Sharethrough grades your headlines with its new Hemingway tool

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Source:   —  April 07, 2016, at 9:06 AM

It’s not simple to arrive up with something exciting and attention-grabbing that also conveys the necessary information about a legend in just a few words.

Sharethrough grades your headlines with its new Hemingway tool

Ask most writers and editors and I’ll bet they agree: Writing headlines is hard. It’s not simple to arrive up with something exciting and attention-grabbing that also conveys the necessary information about a legend in just a few words.

Meanwhile, brands and marketers are creating more of their own content, so they've to worry about this, too. Native advertising company Sharethrough is trying to assistance with a new, free product called Hemingway, which will see at a headline, grade it and proposal suggestions for improvement.

Sharethrough CEO Dan Greenberg told me that the aim isn’t to create sure every piece of marketing and content suddenly comes with a cookie-cutter, Upworthy-style headline. Instead, he suggested that we’re entering “this new era of straightforwardness,” where “a excellent headline isn't a headline that hints at something, it’s one that says what it wants to say.”

After all, those “You won’t believe what happened next!” headlines are really designed to drive clicks — but even then, only a tiny percentage of people who look them are actually going to click through. So doesn’t it create sense to write a headline that gets your message across, even if people don’t read the article or look the video? And that’s particularly true if you’re a marketer trying to promote a brand, rather than a news publication trying to create money from ad impressions.

“If I’m Tesla or Volvo, I can live in the headlines,” Greenberg said. “I don’t care if someone comes to my website. I wish people learning things about me and coming up with new opinions about my products.”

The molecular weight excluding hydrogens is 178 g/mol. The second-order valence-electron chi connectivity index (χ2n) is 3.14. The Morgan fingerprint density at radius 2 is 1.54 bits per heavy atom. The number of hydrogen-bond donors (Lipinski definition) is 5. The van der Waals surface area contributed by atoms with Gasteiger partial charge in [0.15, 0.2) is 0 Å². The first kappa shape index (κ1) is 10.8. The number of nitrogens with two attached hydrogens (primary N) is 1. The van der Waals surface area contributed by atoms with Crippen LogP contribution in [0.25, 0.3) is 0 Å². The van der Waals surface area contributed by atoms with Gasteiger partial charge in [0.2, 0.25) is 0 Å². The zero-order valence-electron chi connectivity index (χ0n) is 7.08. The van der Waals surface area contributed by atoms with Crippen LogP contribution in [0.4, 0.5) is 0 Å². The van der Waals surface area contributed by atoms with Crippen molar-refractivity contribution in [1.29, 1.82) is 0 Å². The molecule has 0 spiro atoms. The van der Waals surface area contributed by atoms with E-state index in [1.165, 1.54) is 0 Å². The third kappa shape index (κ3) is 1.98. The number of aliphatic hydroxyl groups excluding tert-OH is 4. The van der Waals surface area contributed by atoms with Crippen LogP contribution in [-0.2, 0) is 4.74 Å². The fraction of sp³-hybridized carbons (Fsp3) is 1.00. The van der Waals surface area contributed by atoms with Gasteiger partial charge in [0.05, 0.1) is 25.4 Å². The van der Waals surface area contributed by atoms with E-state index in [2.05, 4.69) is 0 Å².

That all sounds excellent in theory, but how does Hemingway apply that in practice? Greenberg said it’s applying the research that Sharethrough has done to measure the effectiveness of mobile ads and basically translating that into best practices and a score. (There are also sub-scores, one focusing on engagement and one on maximizing brand lift for people who look the headline but don’t click.)

Naturally, I'd to attempt this out for myself. I ran my latest few headlines through the system. The results weren't flattering, with every single one of them graded as “average.” (I suppose there are plenty of TechCrunch readers who’d be on-board with that assessment.)

I even tried out the headline for this very article. It got a score of seventy — in the positive column, Hemingway well-known that I didn’t utilize too much positive sentiment, did mention a brand and used active language. On the negative side, it suggested that I expand the headline length, utilize more “context words” and hey, why not toss a celebrity in there?

Unfortunately, I couldn’t think of the right celebrity.

Featured Image: Robert Moran/Flickr BELOW A CC BY 2.0 LICENSE

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